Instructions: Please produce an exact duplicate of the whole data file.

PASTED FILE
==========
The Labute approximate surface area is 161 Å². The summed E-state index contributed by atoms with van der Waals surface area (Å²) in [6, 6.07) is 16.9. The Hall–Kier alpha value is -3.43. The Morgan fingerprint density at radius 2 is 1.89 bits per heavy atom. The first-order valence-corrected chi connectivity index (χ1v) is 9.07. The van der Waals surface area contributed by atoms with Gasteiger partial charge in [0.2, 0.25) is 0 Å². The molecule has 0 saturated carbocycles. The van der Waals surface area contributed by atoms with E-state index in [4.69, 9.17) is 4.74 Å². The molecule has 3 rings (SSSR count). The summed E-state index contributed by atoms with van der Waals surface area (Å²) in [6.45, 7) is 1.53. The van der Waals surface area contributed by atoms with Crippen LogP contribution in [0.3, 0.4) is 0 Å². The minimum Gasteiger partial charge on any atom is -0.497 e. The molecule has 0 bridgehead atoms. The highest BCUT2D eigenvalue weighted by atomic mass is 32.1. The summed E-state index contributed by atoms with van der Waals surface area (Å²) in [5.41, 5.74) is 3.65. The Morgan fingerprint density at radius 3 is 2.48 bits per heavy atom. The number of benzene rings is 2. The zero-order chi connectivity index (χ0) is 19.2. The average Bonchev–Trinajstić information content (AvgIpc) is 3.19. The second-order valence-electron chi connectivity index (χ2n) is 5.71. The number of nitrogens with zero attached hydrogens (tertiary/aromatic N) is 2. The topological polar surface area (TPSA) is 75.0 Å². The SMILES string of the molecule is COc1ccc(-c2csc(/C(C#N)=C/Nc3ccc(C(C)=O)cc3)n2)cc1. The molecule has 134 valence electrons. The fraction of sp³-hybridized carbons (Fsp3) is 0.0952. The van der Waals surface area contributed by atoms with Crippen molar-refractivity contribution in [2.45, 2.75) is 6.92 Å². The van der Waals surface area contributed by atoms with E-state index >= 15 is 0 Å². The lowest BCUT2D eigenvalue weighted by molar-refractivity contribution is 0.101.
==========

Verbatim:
The Labute approximate surface area is 161 Å². The summed E-state index contributed by atoms with van der Waals surface area (Å²) in [6, 6.07) is 16.9. The Hall–Kier alpha value is -3.43. The Morgan fingerprint density at radius 2 is 1.89 bits per heavy atom. The first-order valence-corrected chi connectivity index (χ1v) is 9.07. The van der Waals surface area contributed by atoms with Gasteiger partial charge in [0.2, 0.25) is 0 Å². The molecule has 0 saturated carbocycles. The van der Waals surface area contributed by atoms with E-state index in [4.69, 9.17) is 4.74 Å². The molecule has 3 rings (SSSR count). The summed E-state index contributed by atoms with van der Waals surface area (Å²) in [6.45, 7) is 1.53. The van der Waals surface area contributed by atoms with Crippen LogP contribution in [0.3, 0.4) is 0 Å². The minimum Gasteiger partial charge on any atom is -0.497 e. The molecule has 0 bridgehead atoms. The highest BCUT2D eigenvalue weighted by atomic mass is 32.1. The summed E-state index contributed by atoms with van der Waals surface area (Å²) in [5.41, 5.74) is 3.65. The Morgan fingerprint density at radius 3 is 2.48 bits per heavy atom. The number of benzene rings is 2. The zero-order chi connectivity index (χ0) is 19.2. The average Bonchev–Trinajstić information content (AvgIpc) is 3.19. The second-order valence-electron chi connectivity index (χ2n) is 5.71. The number of nitrogens with zero attached hydrogens (tertiary/aromatic N) is 2. The topological polar surface area (TPSA) is 75.0 Å². The SMILES string of the molecule is COc1ccc(-c2csc(/C(C#N)=C/Nc3ccc(C(C)=O)cc3)n2)cc1. The molecule has 134 valence electrons. The fraction of sp³-hybridized carbons (Fsp3) is 0.0952. The van der Waals surface area contributed by atoms with Crippen molar-refractivity contribution in [2.45, 2.75) is 6.92 Å². The van der Waals surface area contributed by atoms with E-state index >= 15 is 0 Å². The lowest BCUT2D eigenvalue weighted by molar-refractivity contribution is 0.101.